Apache vs Nginx26 November, 2020
Apache and NGINX are the two most widely used web servers in the world, and they are responsible for serving over 50% of traffic on the internet. Both of these solutions are largely capable of handling diverse work loads.The main difference between Apache and NGINX lies in their design architecture. Apache uses a process-driven architecture to create a new thread for each request while NGINX uses an event-driven approach to handle multiple requests within one thread.
What is Apache HTTP Server?
Apache HTTP Server was created by Robert McCool in 1995 and it has been the most popular web server in the internet ever since its inception. Apache server is developed and maintained by an open community of developers under ASF. It mostly runs on Linux, and powers around 46% of the websites around the world.
Apache is usually chosen by people around the world for its flexibility, power, and widespread support. It can process a large number of interpreted languages and is a core part of the LAMP (Linux, Apache, MySQL, PHP) stack.
What is NGINX Web Server?
NGINX web server was released in 2004 by Igor Sysoev as an answer to the C10K problem, which was a challenge for web servers to begin handling ten thousand concurrent connections as a requirement for the modern web.
At first, it was mostly used as a supplement to Apache but today it does much more than just that. Nowadays, Nginx is often used as a reverse proxy, load balancer, mail proxy and for HTTP caching. It also has gained quite some popularity ever since its inception due to its light-weight resource utilization and its ability to scale easily on minimal hardware. Nginx is often used by people around the world for its resource efficiency and responsiveness under load.
Which works best?
While Apache and Nginx share many qualities, they are different and perform differently in many areas. Each excels in its own way and, depending on your need, one may do a better job than the other. To know the differences and reach out to a conclusion, let’s go through the detailed, end-to-end comparison below:
NGINX performs 2.5 times faster than Apache on a benchmark test for running upto1000 connections simultaneously. NGINX also consumes slightly less memory. So, without a doubt, NGINX wins this contest for serving static content.
A benchmark which compares dynamic content serving by Apache and NGINX revealed that when Apache linked with PHP-FPM module yields the same results as can NGINX with PHP. They can both manage almost the same concurrency. The result is down to the request processing time being spent in the PHP runtime environment instead of the core part of the web server.
The PHP runtime environment is fairly similar between the two web servers. However, if you need to get more speed from dynamic pages, you have a few options: add a Varnish or Memcached caching layer, do load balancing, switch to a faster PHP runtime (e.g., HHVM ) or invest in extra hardware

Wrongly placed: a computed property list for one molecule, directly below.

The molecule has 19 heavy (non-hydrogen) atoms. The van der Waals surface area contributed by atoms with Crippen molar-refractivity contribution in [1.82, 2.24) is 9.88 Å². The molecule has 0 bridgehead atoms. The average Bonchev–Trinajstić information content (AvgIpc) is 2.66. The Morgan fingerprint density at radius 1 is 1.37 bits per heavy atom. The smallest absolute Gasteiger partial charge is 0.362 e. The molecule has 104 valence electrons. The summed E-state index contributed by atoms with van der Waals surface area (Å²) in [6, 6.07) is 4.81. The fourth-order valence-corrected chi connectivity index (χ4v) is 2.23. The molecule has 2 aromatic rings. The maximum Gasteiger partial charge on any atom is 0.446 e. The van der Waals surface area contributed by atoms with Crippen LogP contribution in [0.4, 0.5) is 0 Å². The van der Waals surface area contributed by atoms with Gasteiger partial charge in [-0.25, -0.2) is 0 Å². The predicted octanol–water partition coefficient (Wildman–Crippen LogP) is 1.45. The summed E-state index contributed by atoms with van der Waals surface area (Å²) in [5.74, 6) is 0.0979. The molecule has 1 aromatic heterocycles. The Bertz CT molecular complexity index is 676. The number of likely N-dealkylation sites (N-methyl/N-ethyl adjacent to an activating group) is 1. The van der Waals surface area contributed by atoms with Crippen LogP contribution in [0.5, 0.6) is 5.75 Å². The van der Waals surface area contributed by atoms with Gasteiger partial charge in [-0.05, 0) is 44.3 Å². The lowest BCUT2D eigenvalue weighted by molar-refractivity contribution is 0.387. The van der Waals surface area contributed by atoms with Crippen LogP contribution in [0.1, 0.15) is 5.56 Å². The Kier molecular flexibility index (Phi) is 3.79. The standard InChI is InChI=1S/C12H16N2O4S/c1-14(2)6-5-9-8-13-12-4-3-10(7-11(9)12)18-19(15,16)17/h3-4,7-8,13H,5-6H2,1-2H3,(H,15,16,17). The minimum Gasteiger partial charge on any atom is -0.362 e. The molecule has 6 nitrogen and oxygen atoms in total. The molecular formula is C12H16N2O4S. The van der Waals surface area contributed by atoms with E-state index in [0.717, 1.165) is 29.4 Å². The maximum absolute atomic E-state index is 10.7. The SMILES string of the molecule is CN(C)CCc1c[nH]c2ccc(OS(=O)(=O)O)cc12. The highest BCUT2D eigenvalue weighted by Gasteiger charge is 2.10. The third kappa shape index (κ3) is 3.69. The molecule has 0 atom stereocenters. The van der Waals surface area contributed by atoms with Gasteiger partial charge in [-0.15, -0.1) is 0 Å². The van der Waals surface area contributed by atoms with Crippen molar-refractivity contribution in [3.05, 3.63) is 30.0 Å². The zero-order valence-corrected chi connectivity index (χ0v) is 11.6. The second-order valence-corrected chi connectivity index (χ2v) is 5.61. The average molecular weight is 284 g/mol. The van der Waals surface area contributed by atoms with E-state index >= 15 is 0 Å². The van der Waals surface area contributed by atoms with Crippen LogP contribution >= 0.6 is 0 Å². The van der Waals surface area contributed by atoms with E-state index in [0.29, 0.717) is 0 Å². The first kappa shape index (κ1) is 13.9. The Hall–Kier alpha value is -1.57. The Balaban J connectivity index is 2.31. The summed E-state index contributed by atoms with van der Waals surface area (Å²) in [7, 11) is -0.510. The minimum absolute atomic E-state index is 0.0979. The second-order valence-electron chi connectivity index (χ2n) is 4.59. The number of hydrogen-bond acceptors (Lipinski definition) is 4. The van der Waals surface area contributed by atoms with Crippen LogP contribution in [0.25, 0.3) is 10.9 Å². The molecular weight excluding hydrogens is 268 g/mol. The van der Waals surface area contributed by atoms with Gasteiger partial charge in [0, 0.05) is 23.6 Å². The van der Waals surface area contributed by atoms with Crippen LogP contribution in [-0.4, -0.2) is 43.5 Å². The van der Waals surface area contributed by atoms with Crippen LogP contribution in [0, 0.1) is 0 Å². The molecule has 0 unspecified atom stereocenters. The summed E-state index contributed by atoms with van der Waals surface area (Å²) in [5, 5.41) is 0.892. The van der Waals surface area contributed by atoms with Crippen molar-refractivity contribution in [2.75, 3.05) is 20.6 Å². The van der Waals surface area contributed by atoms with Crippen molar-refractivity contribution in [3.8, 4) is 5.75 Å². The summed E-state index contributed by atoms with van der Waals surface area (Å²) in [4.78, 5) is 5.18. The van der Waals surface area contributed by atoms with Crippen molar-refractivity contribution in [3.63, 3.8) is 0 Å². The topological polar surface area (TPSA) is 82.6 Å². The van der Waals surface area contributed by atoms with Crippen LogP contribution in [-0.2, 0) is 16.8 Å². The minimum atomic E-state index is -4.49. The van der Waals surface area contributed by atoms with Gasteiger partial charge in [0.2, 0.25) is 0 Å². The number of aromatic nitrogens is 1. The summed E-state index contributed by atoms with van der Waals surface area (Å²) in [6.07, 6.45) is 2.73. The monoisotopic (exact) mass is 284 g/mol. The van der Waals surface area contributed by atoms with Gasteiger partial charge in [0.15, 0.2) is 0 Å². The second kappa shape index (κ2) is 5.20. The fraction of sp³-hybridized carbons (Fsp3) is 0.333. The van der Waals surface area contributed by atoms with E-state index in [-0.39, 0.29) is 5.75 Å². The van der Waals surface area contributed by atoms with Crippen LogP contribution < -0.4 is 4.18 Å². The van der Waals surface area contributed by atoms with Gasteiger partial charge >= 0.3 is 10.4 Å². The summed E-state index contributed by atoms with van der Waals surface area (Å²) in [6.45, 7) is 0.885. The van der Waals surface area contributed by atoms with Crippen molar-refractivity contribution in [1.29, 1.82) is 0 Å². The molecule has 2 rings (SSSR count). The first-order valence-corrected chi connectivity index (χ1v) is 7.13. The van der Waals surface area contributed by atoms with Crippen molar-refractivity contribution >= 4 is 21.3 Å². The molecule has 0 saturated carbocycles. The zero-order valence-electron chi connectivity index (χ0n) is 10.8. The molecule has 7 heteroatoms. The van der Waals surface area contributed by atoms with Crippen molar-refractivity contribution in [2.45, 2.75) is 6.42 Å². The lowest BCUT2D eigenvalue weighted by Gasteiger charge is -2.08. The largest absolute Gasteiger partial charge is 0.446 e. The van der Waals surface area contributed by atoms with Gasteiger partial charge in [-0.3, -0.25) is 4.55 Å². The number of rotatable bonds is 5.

Apache works with all Unix-like systems (such as Linux or BSD) and fully supports Microsoft Windows. NGINX only runs on few of them, and has some support for Windows, although performance is not as strong in NGINX. Apache has the edge with this one.
Both Apache and Nginx have an excellent record of security for their C-based code base, but the NGINX code base is admittedly not as big. Also, vulnerability reporting is available for Apache 2.2 and 2.4. Apache also offers configuration tips for handling DDoS attacks.
You can customize the web server by writing web modules. Apache offers dynamic module loading, however NGINX is a different story. NGINX only got support for dynamic module loading at the start of 2016. Before that, the you had to compile the modules into the NGINX binary. Most modules don’t support dynamic loading yet, but this will properly change in time. Apache is obviously ahead here.
Apache offers user support via mailing lists, Stack Overflow and IRC. NGINX community support mirrors Apache’s, and there is also a forum. The company behind NGINX sells a commercial product called NGINX Plus, which supports a set of additional features that cover load-balancing, media streaming, and monitoring.
Apache and NGINX compete well with each other in most scenarios. It is well obvious that both are quite powerful, flexible, and capable. Deciding which server works best for you is largely a function of evaluating your specific requirements. There are differences between projects that have an impact on the raw performance. However, this is usually the result of a series of trade-offs that should not be casually dismissed. In the end, there is no one-size-fits-all web server, so use the solution that best aligns with your objectives.
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